Who Will Write the Rules for Data Privacy? The End of Safe Harbor...
A few weeks ago the European Court of Justice ruled that the Safe Harbor Agreement between the United States and the European Union was invalid. The ramifications of this are still being felt.
Safe Harbor has enabled the Googles and Facebooks of the digital world to conduct business on a global scale. Digital companies based in the U.S. have to comply with very different privacy laws in the U.S. (where privacy laws are weak) as well as in the E.U. (where they are strong). Since these firms view it as extremely undesirable to re-create how their businesses function in every locality in which they want to operate, the Safe Harbor Agreement instead let U.S. companies voluntarily sign on to providing Safe Harbor protections in exchange for what amounted to automatic pre-approval to do business in all E.U. nations.
In the U.S., Safe Harbor was seen as a boon for American businesses; in the E.U., it was seen almost immediately after passage as a threat to individual privacy.
What's interesting about the ECJ's ruling is that Safe Harbor wasn't overturned based on the old criticism of the Agreement relying on the voluntary compliance of companies. Rather, the ruling was based on the threat of U.S. government surveillance.
Daniel Solove of George Washington University writes that "the main reason for the invalidity of Safe Harbor is the failure of US law to provide adequate limitations and redress from government surveillance, especially NSA surveillance. In particular, the ECJ was troubled by the fact the NSA could engage in massive surveillance and that US courts had failed to provide a way for people to challenge that surveillance [in court]... Essentially, the ECJ held that because the NSA's surveillance is virtually unstoppable, the Safe Habor cannot guarantee an adequate level of protection."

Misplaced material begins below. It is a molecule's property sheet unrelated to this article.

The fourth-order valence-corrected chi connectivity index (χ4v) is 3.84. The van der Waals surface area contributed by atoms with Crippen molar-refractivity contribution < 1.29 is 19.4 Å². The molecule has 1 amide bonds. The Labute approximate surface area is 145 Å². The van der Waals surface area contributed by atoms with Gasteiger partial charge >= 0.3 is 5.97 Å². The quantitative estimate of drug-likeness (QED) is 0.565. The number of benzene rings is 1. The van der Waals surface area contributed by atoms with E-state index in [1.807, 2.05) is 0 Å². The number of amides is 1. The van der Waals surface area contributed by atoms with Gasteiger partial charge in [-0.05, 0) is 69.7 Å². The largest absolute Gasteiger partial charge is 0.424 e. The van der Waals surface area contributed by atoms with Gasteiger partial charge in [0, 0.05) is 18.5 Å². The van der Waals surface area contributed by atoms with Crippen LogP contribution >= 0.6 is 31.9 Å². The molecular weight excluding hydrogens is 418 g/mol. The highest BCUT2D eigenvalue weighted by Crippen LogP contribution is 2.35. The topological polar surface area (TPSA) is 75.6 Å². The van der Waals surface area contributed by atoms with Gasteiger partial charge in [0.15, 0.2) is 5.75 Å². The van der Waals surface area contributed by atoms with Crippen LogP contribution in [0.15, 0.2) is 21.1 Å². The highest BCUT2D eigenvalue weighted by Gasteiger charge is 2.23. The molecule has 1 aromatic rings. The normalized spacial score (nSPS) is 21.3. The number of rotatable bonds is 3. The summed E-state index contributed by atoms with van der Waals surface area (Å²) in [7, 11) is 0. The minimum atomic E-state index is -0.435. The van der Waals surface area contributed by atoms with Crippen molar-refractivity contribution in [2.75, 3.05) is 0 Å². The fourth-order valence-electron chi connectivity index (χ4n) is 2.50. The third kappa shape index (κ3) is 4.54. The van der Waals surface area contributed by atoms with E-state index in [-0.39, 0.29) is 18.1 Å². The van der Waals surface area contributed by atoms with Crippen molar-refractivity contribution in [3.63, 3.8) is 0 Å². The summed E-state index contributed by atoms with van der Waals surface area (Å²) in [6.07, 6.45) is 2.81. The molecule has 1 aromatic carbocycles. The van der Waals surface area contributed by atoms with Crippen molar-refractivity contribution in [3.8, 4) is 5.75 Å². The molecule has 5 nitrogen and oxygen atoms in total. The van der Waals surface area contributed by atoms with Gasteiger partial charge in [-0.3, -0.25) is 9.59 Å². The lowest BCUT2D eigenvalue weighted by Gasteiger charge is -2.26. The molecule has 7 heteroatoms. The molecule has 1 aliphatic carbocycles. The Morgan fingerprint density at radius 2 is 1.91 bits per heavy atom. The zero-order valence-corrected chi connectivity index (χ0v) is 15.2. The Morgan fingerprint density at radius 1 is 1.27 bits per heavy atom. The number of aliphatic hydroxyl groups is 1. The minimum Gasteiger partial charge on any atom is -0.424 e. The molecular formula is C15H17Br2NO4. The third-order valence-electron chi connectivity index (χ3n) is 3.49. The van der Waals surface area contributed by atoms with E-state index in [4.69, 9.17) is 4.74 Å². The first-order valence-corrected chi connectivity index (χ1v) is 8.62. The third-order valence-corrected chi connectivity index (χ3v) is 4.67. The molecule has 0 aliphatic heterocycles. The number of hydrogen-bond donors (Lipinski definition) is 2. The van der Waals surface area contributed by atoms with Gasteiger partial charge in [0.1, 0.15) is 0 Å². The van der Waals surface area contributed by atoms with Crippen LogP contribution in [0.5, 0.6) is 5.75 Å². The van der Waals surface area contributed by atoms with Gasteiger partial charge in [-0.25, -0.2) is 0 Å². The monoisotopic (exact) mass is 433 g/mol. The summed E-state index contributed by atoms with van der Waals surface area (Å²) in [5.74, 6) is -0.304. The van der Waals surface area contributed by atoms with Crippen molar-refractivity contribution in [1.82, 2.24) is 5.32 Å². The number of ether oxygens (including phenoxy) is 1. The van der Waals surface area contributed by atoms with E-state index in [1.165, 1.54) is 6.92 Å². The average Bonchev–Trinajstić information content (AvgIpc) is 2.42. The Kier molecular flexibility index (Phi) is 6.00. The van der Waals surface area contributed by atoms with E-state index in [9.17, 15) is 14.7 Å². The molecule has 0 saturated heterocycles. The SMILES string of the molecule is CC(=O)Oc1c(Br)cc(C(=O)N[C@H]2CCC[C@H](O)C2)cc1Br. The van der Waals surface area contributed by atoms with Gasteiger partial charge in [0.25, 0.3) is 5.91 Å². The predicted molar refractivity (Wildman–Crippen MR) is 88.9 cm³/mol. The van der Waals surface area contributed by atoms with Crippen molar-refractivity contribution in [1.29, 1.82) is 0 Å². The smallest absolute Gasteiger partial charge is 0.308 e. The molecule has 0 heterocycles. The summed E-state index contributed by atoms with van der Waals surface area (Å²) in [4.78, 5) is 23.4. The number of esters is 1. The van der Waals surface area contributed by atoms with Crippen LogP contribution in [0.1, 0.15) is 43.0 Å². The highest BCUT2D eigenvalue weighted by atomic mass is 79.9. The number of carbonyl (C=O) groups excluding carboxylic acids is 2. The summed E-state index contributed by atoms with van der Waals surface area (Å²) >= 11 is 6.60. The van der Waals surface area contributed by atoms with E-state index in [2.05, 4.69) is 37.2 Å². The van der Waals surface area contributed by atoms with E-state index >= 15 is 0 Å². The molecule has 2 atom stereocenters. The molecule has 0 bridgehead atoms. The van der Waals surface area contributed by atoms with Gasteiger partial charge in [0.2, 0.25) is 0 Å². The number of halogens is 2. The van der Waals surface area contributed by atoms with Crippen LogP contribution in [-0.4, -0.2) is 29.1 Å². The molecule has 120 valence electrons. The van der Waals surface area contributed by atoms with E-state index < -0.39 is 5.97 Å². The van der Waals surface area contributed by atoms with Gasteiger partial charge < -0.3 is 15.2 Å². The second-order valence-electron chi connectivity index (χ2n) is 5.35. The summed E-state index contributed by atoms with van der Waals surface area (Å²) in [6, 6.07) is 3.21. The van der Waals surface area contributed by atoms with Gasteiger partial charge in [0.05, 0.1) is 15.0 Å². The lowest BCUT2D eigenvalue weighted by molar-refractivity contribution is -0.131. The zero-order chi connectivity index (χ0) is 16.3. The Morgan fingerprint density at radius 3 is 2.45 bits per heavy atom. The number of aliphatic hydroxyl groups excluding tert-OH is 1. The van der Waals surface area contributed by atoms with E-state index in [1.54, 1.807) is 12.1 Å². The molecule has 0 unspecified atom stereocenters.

This is more monumental than most people probably realize. In the short term, about 4500 U.S. firms have had to scramble to adjust how their digital businesses operate. But they will adjust. The longer-term question, however, looms quite large: Who will write the rules for data privacy?
Pressure stemming from the ECJ decision is now forcing American firms to comply with far stronger privacy protections than from what they're used to operating under in U.S. law. And there may be little they can do about it if they want continued access to European markets.
In this race-to-the-top, the E.U. is now effectively creating large swaths of U.S. data privacy law.
Solove is right to note that "The costs of NSA surveillance keep mounting" and that "U.S. companies have no love for the NSA or the weak legal protections against government data gathering -- it erodes the trust companies are building with consumers". Firms like Microsoft and Google have been especially vocal on this front.
In an attempt to end on a more hopeful note, Solove states that maybe, in the aftermath of Safe Harbor's demise, companies might now have the "the leverage and incentive to convince policymakers to better regulate government surveillance". That would be nice. But the bigger issue remains whether, in the global digital economy, the anything-goes culture of the virtually-non-existent privacy laws of the U.S. have any chance of enduring while much of the rest of the world dissents.